A renowned former army scout is hired by ranchers to hunt down rustlers but finds himself on trial for the murder of a boy when he carries out his job too well. Tom Horn finds that the simple skills he knows are of no help in dealing with the ambitions of ranchers and corrupt officials as progress marches over him and the old west.
All n' all, Braun has made a perfectly acceptable album of contemporary smooth jazz and if you're into that sort of thing you might even enjoy it, but will you remember any of it after it stops playing? If your expectations are this will be pleasant, but not particulary adventuresome, those expectations will be met with Around The Horn. It's not bad enough to actively dislike and not good enough to merit a rave. This one Is okay and sometimes okay is as good as it gets.
A shamelessly contrived effort, Keep This Love Alive is, for the most part, yet another tremendous waste of Tom Scott's talents. There are a few enjoyable moments here, including guest Dianne Schurr's sensuous vocal on "Whenever You Dream of Me" and Scott's gritty jazz-funk blowing on "Mis Thang." But on the whole, this CD is a throwaway by both jazz and pop standards. R&B/pop singer Brenda Russell is anything but memorable on the bloodless adult-contemporary song "If You're Not the One for Me," and most of the instrumentals would sound boring and lackluster even in a dentist's office. Throwing creativity to the wind, Scott leaves no doubt that his only concern is commercial radio airplay. The saxman recorded more than his share of stinkers for GRP in the 1980s and '90s, and Keep This Love Alive is at the top of the list.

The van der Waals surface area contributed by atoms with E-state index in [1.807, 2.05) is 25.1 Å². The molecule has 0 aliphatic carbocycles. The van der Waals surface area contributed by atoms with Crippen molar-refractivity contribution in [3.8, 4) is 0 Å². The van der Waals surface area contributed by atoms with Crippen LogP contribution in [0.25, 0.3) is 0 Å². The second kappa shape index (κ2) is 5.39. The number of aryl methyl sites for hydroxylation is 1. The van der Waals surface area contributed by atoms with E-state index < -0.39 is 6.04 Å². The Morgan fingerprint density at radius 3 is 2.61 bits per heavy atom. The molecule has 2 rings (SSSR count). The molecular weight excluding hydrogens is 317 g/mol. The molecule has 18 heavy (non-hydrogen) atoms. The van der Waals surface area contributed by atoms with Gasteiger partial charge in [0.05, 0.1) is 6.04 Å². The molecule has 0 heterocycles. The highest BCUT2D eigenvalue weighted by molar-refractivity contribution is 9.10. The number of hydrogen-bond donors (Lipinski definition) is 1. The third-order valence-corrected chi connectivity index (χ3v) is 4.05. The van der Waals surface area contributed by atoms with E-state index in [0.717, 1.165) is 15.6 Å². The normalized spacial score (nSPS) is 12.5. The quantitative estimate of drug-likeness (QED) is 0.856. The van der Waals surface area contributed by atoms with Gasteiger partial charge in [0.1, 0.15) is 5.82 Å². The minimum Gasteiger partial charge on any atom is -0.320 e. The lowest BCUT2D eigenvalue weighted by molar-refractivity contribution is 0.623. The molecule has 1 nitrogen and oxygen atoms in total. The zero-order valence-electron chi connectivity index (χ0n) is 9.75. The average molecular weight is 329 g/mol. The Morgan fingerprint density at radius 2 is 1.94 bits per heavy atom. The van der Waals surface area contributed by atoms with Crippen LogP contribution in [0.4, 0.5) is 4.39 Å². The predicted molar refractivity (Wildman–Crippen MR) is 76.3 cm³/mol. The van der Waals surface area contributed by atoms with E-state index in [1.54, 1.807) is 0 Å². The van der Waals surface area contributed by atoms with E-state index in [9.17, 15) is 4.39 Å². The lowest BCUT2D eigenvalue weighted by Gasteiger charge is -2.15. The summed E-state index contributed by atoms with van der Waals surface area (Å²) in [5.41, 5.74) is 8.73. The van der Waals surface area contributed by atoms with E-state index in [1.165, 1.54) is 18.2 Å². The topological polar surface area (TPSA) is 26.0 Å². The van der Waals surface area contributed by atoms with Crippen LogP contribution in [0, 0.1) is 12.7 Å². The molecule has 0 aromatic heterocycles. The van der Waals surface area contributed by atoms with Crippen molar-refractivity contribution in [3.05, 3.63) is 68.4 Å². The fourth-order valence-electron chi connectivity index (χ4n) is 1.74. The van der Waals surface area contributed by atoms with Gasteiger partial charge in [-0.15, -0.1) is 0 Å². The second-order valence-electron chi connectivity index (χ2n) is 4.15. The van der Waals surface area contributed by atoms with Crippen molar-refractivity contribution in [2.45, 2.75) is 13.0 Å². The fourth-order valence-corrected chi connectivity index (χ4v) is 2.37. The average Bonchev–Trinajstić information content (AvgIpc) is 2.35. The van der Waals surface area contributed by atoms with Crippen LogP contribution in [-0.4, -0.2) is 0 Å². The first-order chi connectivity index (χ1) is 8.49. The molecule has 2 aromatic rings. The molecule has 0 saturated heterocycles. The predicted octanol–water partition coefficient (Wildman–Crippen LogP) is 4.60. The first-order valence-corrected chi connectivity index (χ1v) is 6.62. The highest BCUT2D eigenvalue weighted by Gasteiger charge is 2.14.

While most musicians wind up pigeonholed into very strict stylistic trappings throughout their career, Tom Scott has f ound challenges and success playing all formats of jazz on his solo projects and as leader of the GRP All Star Big Band (in the early 90s). It was fun following his muse in the middle of the decade, as he ventured back to his straightahead roots on 1992's Born Again, then was back to the funk on this rousing jam session. Working with old and new friends like Grover Washington, Jr., Paul Jackson, Jr., Dave Witham, David Paich, Luis Conte, Eric Gale and Robben Ford, Scott mixes his own material with some contributions from the outside.
Following two albums with a reconstituted L.A. Express, Bluestreak and Smokin' Section, Tom Scott returns to solo frontman duties on his Higher Octave Jazz debut, New Found Freedom, but he does so with a large number of guests. Those guests help broaden the styles of music available on the release, although Scott's own saxophone work remains a touchstone and everything on the disc will be easily programmable on smooth jazz radio. Indeed, the variety gives programmers many choices. Craig Chaquico, a fellow veteran of the 1970s rock scene and now a labelmate, joins Scott with some characteristic acoustic guitar work on the becalmed opener, "Feelin' It," after which adult contemporary singer Ann Nesby croons "You Are My Everything" while Billy Preston joins in on organ.
Grapefruit Moon: The Songs of Tom Waits is Southside's tribute to one of his favorite songwriters, but also a pet sound: big band music. The idea to marry the brassy, ballsy sound of a big band to Tom Waits' cinematic, character-driven songs has been sitting in the back of Southside's mind for sometime.
During the gold-rush days, Tom Horn is jailed for an assay office holdup at Gold City, after he loses his money and horse to cardsharp Blackie. Tom escapes with cell-mate Morgan, when the latter's men, Mingo, Red and Curly, rescue him from the jail. Mingo, and most of the gang, dislike Tom and they have lean times until Tom, using Morgan's gun, robs the Blue Goose Mining Company, where Julie works. The gang hides out in a ghost town from where they rob a train, and Tom saves Morgan's life. Tom and Julie become sweethearts, and he promises her wealth and a trip to San Francisco. But the gang begins to unravel.